Running gave me an interest in food but not in the form of a trendy t-shirt that says something like, “I run to eat cake.” Sure, cake is good and I’ll never pass up a piece, especially if it’s chocolate, but I don’t run to eat it. I’d much rather eat to run.
My eating habits weren’t always this refined. I grew up on Spaghettios and Doritos and the weekly Sunday dinner at Grandma’s. Like many busy households, we sacrificed quality for convenience. But if I had not started out with such eating habits, I may not have known just how good some whole foods taste and how good they can make one feel.
I have running to thank for that enlightenment!
In high school during the late 90s, low-fat living was all the rage. As soon as I started running, I took an interest in weekly carbo loads via pasta dinners with a salad thrown in there for good measure. Sure, it was a simple recipe, but following the instructions on the box and producing something via the stove versus the microwave was energizing.
When I went to college, I learned even more from my roommate, a fellow runner whose tastes were more advanced than mine. She taught me about whole grains, olive oil, roasting vegetables, and making sure to get good nutrition in after a run. She certainly helped enhance my taste buds.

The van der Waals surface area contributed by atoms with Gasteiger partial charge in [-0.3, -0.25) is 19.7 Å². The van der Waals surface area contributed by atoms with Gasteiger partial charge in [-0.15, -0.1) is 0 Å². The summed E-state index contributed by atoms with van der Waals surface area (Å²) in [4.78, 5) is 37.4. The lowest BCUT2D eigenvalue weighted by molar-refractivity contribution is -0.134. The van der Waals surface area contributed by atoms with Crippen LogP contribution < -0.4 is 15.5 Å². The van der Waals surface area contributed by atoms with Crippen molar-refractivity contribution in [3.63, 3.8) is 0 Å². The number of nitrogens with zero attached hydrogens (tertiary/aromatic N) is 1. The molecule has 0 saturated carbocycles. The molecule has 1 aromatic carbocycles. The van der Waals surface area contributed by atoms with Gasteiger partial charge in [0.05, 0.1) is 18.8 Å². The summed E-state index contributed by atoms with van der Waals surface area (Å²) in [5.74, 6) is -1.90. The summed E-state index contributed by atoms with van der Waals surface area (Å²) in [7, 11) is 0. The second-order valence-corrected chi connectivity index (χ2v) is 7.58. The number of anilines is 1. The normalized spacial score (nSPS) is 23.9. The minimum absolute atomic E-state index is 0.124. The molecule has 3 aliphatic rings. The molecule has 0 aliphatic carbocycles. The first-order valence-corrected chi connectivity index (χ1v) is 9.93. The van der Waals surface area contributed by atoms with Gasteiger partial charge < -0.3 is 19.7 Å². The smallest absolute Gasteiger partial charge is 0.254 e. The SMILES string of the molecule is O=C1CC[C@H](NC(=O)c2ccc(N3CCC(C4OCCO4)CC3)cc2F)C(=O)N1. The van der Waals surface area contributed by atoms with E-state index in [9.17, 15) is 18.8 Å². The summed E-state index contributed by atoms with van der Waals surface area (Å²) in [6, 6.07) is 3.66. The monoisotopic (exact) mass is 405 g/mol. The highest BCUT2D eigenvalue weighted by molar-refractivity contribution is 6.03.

After graduating, my food choices seemed to return to convenience over health. I also struggled with some emotional eating behaviors to soothe lingering depression and anxiety. It wasn’t until I learned about mindfulness that my interest in food for health came back. And if I hadn’t started running, I probably wouldn’t have discovered mindfulness, for I learned many of the skills on my runs. The gratitude is two fold.
With mindfulness, I’ve been able to see how eating certain foods affects my mood as well as my stomach. I’ve been able to separate actual guilt from just eating a bit too much and as a result, not be so judgmental of my choices. Most importantly, I developed an interest in weekly cooking, where following more advanced recipes helps strengthen my attention levels while also fueling my body for running.
I’ve always wondered if there is an activity out there that can satisfy me as much as running and I think I found it with cooking. After following a recipe, using my hands to execute it, standing on my feet, and then enjoying the fruits of my labor, I sit down satisfied, as if I had gone out for a run. I try to cook a new recipe at least once a week to not only experience this pleasure but to continue to learn. Insert shameless plug for Shalane Flanagan and Elyse Kopecky’s book, Run Fast. Eat Slow. This book is great for those wanting to learn more about whole foods cooking as well as using delicious food to help performance.
I must admit that I’m not the greatest of cooks and my boyfriend James would say I’m not spicy enough, although I do love my ginger (ha!). Nonetheless, running led me to discover what it means to eat to live and run. I see my body as a machine that thrives on good fuel. Creating the fuel myself makes the process even better.
Has running helped you appreciate healthy food and cooking?